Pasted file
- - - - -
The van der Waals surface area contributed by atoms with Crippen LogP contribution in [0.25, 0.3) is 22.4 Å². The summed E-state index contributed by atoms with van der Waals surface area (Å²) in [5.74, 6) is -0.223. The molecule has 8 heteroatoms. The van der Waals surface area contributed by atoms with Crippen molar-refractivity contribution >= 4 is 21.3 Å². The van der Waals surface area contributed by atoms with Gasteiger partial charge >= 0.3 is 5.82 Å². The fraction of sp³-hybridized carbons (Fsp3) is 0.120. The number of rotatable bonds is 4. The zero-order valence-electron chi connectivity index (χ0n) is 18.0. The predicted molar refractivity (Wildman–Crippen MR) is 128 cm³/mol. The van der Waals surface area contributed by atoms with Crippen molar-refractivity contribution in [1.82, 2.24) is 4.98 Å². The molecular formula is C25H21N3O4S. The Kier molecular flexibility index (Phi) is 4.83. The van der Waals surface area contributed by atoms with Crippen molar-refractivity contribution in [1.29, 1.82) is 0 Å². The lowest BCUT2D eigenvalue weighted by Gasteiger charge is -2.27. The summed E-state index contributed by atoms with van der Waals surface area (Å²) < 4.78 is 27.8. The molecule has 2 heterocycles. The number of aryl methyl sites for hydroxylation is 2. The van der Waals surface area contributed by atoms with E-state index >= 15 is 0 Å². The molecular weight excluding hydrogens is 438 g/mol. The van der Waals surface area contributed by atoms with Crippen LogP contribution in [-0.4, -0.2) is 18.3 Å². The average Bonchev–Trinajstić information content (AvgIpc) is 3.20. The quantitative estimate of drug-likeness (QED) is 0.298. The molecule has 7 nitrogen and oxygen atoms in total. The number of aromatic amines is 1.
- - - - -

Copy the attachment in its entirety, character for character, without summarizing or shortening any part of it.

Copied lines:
The van der Waals surface area contributed by atoms with Crippen LogP contribution in [0.25, 0.3) is 22.4 Å². The summed E-state index contributed by atoms with van der Waals surface area (Å²) in [5.74, 6) is -0.223. The molecule has 8 heteroatoms. The van der Waals surface area contributed by atoms with Crippen molar-refractivity contribution >= 4 is 21.3 Å². The van der Waals surface area contributed by atoms with Gasteiger partial charge >= 0.3 is 5.82 Å². The fraction of sp³-hybridized carbons (Fsp3) is 0.120. The number of rotatable bonds is 4. The zero-order valence-electron chi connectivity index (χ0n) is 18.0. The predicted molar refractivity (Wildman–Crippen MR) is 128 cm³/mol. The van der Waals surface area contributed by atoms with Crippen molar-refractivity contribution in [1.82, 2.24) is 4.98 Å². The molecular formula is C25H21N3O4S. The Kier molecular flexibility index (Phi) is 4.83. The van der Waals surface area contributed by atoms with Crippen molar-refractivity contribution in [1.29, 1.82) is 0 Å². The lowest BCUT2D eigenvalue weighted by Gasteiger charge is -2.27. The summed E-state index contributed by atoms with van der Waals surface area (Å²) < 4.78 is 27.8. The molecule has 2 heterocycles. The number of aryl methyl sites for hydroxylation is 2. The van der Waals surface area contributed by atoms with E-state index >= 15 is 0 Å². The molecular weight excluding hydrogens is 438 g/mol. The van der Waals surface area contributed by atoms with Crippen LogP contribution in [-0.4, -0.2) is 18.3 Å². The average Bonchev–Trinajstić information content (AvgIpc) is 3.20. The quantitative estimate of drug-likeness (QED) is 0.298. The molecule has 7 nitrogen and oxygen atoms in total. The number of aromatic amines is 1.